KOMBI ROCKS DINER: A retrospective take on their food

By Cecilia Joven Ong - Friday, Nov 28, 2014

My visit to Koon Kee Restaurant a couple of years ago had left quite the impression, so much so that it warrants a re-visit to see if its food is capable of withstanding the test of time.


Kombi Rocks Diner, the former Koon Kee Restaurant, along Yio Chu Kang Road.


Chef Lim Koon Kee founded this restaurant in 1972. It moved from a few places before finally settling at its current location in 2006. Chef Hai Lim, his youngest son, had always been passionate about cooking and took over the wok with guidance from his parents. He then changed the name from Koon Kee Restaurant to Kombi Rocks Diner in early 2012 after his parents passed on. The restaurant is co-managed with his wife, Pearl.  



As reflected in the restaurant’s new name, Chef Hai is an avid fan of Volkswagen Kombis who owns 5 Volkswagen Kombis, 2 Vintage Volkswagen Classic Beetle and a 1967 Porsche 912, a few Vespas, an Austin Healey Sprite and a 1964 Triumph Spitfire. Chef Hai’s other passion lies in the restoration of classic vehicles, guitars, fans etc. Given his passions, Kombi Rocks is thus not quite your usual dining place. Filled with unique retro décor like the numerous Beatles memorabilia as well as other retro toys and random antiques, the restaurant hence promises you a rustic-like dining experience. Pegged at affordable prices, some of the displayed antiques are also for sale.



Their Horfun, a homely and comforting dish, is one of their signatures dishes.  The dish served with distinctive wok hei, a smoky and charred flavor that differentiates a good plate of horfun from a so-so rendition. Its irresistibility and limited portions also makes this popular dish is often a daily sell-out.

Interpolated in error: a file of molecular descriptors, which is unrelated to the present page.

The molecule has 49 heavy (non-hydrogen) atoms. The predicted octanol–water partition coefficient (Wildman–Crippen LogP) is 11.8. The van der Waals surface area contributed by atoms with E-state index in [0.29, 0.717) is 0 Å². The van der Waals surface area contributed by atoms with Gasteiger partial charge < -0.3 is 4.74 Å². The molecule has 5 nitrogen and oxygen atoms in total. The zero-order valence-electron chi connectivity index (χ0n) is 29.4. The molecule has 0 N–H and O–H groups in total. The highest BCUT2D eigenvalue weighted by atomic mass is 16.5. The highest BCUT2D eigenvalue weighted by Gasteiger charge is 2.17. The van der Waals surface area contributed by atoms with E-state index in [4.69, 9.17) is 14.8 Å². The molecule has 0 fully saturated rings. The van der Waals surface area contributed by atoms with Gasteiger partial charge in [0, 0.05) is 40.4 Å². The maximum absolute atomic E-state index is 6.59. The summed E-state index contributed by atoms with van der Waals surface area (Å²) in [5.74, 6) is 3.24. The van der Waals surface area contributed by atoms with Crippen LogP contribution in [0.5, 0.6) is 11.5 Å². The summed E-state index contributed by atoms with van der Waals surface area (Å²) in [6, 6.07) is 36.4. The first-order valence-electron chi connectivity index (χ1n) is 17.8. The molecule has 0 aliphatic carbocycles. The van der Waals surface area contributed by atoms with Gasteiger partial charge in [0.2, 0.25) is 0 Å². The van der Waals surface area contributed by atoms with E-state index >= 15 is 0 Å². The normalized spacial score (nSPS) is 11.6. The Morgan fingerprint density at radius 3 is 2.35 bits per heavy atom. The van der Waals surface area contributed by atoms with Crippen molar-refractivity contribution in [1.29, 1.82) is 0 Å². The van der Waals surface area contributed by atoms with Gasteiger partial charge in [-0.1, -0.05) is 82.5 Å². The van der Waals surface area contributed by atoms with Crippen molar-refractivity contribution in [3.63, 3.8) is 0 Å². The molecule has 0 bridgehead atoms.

The Beef Horfun($8.50) on the other hand, was a quite a letdown as it did not taste as nice as I remembered it to be. The highly raved about charred flavor was rather weak, almost non-existent even. I would have preferred the horfun to be stronger and slightly more wok charred. The sauce was slightly diluted and flavorless with only the detection of a little hint of garlic aroma. The beef slices were slightly too tough as well. Steep price aside, the difference in taste leaves much to be desired.


Beef Horfun, their signature, it just did not taste as good as it used to be.


The Pork Ribs with Lychees ($14.00) fared a little better but it lacked both the sweetness of lychees and the hint of sourish taste that should be accompanied by the pineapple slices. The Thai Spicy Minced Beef with Basil ($11.00) was decent and stands out the most. The flavor of Basil was somewhat overwhelming but if you are a fan of basil, this dish is worth a try.

Pork Ribs with Lychees, another signature dish, tasted just fine.
Thai Spicy Minced Beef with Basil, a worth trying dish for basil lovers.


It is unfortunate that the quality of food has failed to stand up to the test of time.


On the other hand, there is also a noticeable change in the restaurant’s customer base. Most of their patrons are now youngsters equipped with higher spending powers that are more enticed by the restaurant’s decor than its food.



I did not totally buy into the retro nostalgia, feeling bittersweet, though pleasant. Sometimes, old things (including their old hor fun)  are better than new things as they have got stories  and heritage hidden in them.




66 Yio Chu Kang Singapore 545568

Operating Hours: 12:00 pm – 3:00 am (Mon to Sat) / 12:00 pm – 10:00 pm (Sun)